“Open inhabited spaces give me a sense of peace and the idea that an individual can enjoy these spaces, with no hurry or disturb, is my definition of equilibrium. “
How did you start shooting pictures? What attracted you of photography?
Photography for me started out of nowhere, and with no particular ambitions. I developed a passion for modern architecture many years ago, to a point where I decided to start documenting the buildings that striked me the most. At the beginning it was a small archive, but quite quickly the passion for photography has become stronger than the one for architecture and it has broadened my interests and curiosity, well beyond my already important relationship with the greatest pieces of architecture.
“Walls and Strangers” is a series about the visual interaction between human beings and the buildings of which our habitat is made of. What are the elements with which you choose a place or another?
For me photography is an experience that starts well before the shooting. Research is an important part of it. I travel a lot for work and I never waste a chance to document myself before hand on which are the structures I could like. I have hundreds of places written in my notebook, places that I have visited, that I want to visit or that have struck me so much that I have already photographed them many times…I am always looking for something new. I generally search for styles that are linear: big structures that easily can convey a sense of perspective and of proportion, where I can insert a human figure that enriches with an alternative soul the composition.
For a similar job I imagine long observation sessions in order to capture the decisive moment…what does this tell us of the voyeuristic component of photography?
This is a built-in aspect of my experience: waiting for a scene that I have imagined to form in front of my eyes. Hours can pass by before a shot. For this reason I talk of photography as an experience and as a combination of elements: love for architecture -or for nature- fills the soul and makes the waiting extremely stimulating.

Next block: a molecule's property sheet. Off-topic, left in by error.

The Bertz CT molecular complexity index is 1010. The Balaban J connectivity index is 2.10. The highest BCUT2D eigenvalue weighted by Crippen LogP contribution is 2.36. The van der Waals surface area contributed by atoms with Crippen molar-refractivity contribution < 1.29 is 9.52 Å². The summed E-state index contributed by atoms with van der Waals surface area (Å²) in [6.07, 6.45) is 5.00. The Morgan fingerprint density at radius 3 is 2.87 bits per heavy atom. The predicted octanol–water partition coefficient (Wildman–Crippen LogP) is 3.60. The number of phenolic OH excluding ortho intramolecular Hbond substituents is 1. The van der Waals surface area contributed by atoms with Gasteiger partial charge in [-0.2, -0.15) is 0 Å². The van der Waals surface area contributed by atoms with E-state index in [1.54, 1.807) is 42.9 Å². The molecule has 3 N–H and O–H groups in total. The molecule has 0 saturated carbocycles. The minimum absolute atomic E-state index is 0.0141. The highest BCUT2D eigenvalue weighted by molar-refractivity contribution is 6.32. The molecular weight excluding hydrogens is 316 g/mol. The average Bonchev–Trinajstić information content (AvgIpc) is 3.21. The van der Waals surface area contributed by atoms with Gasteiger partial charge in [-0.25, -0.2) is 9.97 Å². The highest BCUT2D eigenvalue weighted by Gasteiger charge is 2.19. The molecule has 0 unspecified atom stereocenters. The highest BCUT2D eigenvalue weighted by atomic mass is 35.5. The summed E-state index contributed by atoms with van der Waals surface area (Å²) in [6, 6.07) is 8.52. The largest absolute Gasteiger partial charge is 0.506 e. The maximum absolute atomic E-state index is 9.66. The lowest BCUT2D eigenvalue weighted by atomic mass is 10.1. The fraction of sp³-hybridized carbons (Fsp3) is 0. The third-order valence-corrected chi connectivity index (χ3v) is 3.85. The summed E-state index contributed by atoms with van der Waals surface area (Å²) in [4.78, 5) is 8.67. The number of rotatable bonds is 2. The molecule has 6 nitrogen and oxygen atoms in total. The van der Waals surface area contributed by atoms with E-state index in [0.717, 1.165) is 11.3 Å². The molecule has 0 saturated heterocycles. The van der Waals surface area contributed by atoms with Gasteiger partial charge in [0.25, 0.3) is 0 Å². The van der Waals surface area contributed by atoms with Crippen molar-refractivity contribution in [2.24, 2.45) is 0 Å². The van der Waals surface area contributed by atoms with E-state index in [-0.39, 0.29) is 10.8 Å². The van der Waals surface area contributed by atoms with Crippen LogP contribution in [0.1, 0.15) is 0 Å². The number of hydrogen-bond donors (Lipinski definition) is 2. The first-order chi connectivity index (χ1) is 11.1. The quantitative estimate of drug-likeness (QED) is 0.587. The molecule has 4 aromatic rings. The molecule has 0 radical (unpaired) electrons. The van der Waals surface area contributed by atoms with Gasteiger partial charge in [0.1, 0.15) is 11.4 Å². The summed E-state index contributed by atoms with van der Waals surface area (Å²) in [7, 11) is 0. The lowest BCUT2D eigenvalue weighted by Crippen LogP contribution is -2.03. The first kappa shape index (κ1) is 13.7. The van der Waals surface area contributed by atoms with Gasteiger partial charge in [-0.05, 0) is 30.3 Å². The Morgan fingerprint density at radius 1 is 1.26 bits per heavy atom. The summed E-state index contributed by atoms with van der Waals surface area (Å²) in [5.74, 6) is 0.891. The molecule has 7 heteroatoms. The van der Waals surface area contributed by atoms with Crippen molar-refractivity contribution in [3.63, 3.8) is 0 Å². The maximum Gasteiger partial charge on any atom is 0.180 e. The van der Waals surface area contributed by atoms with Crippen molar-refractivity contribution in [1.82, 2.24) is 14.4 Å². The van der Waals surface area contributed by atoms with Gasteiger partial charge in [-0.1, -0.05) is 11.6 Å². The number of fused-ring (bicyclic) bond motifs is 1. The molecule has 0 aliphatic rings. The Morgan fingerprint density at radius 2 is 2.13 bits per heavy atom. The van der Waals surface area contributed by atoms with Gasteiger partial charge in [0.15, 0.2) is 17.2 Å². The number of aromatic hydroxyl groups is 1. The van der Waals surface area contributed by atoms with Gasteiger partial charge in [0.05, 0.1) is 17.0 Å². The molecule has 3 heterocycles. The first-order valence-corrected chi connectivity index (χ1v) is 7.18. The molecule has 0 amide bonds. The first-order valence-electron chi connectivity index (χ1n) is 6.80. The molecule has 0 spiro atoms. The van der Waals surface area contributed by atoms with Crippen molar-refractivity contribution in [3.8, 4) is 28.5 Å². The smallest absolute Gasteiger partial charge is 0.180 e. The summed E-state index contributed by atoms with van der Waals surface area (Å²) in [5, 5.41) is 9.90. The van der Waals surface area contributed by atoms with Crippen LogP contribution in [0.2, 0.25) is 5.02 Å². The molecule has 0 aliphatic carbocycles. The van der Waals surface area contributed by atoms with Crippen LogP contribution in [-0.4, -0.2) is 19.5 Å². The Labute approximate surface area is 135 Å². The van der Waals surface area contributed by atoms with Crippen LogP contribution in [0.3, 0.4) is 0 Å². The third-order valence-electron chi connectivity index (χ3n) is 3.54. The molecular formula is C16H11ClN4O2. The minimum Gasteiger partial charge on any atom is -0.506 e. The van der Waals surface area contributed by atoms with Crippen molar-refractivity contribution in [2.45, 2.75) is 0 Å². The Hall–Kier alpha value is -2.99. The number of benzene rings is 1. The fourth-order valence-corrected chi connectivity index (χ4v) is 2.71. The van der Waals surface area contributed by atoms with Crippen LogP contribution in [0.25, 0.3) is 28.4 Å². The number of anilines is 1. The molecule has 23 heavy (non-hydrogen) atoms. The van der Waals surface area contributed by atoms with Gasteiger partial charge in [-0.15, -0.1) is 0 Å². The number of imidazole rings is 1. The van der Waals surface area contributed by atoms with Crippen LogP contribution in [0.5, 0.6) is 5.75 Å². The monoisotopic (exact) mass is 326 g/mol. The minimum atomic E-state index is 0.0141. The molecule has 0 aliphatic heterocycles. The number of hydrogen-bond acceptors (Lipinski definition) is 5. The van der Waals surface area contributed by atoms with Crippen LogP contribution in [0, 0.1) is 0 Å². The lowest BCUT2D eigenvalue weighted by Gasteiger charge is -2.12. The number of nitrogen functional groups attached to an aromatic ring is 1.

The interaction between human beings and inhabited spaces comes out once more in “Spaces”. What fascinates you of this theme? What aesthetics are you after?
I look for equilibrium or, better, my definition of it. Open inhabited spaces give me a sense of peace and the idea that an individual can enjoy these spaces, with no hurry or disturb, is my definition of equilibrium. I don’t have a fixed idea of aesthetics, but generally I appreciate the most strong contrasts between the horizon (or the building) and the person…with no other elements to “pollute” my conception of space.
You clearly love minimalism…how would you define this style? What fascinates you the most about it? Who are the masters you look up to?
I necessarily must make the name here of Richard Wollheim, who defined the movement of “Minimal Art” as the reduction of things to the basic geometrical structures. Yes, this for me is minimalism: using the less number possible of elements – such as color and shapes-in composition. I am fascinated from the cleanliness and equilibrium you can find in minimalist photo and the possibility to interpret or choose arbitrarily what is the most important feature in a composition. Linearity and cleanliness always convey me a great sense of peace, and the creations of Lea De Meulenaere have always been a great source of inspiration for me in this sense.
Architecture is a favourite photographic subject of yours. How do you personalize the image of places that are out there indistinctly for all of us? What are the architectonic elements you most admire?
I always try to interpret a piece of art through a perspective that I feel is not commonplace. It is very hard, and I don’t succeed always, but even only striving for it makes the experience valuable. The greatest satisfaction for me is when a shot of mine is admired not for what it represents but for what it immortalises. Even better it is when the architectonic elements are not even recognized by the viewer: this is a real stimulating challenge.
I really like the aesthetics of modernist churches…maybe they are not beautiful in the typical sense, but they are incredibly meaningful. Many of my photos are indeed of churches, I have visited a lot of them throughout the world.
If I understood correctly photography is not your main job…is this a choice? Do you ever think of making a profession out of it?
Photography for me is a passion, rather than a dream. My career is much more important than it right now. If one day becoming a professional photographer shall become a dream, then I will surely go after it!
An artist you want to give a shout out to?
Serge Najjar: one of the most active and creative minimalist photographers I know whose sense of geometries is always perfect. Valentina Loffredo: she has a gentle view on things and a delightful sense of composition
Next and upcoming projects?
I will go on with my research and start experimenting with a new passion of mine, time lapse videos!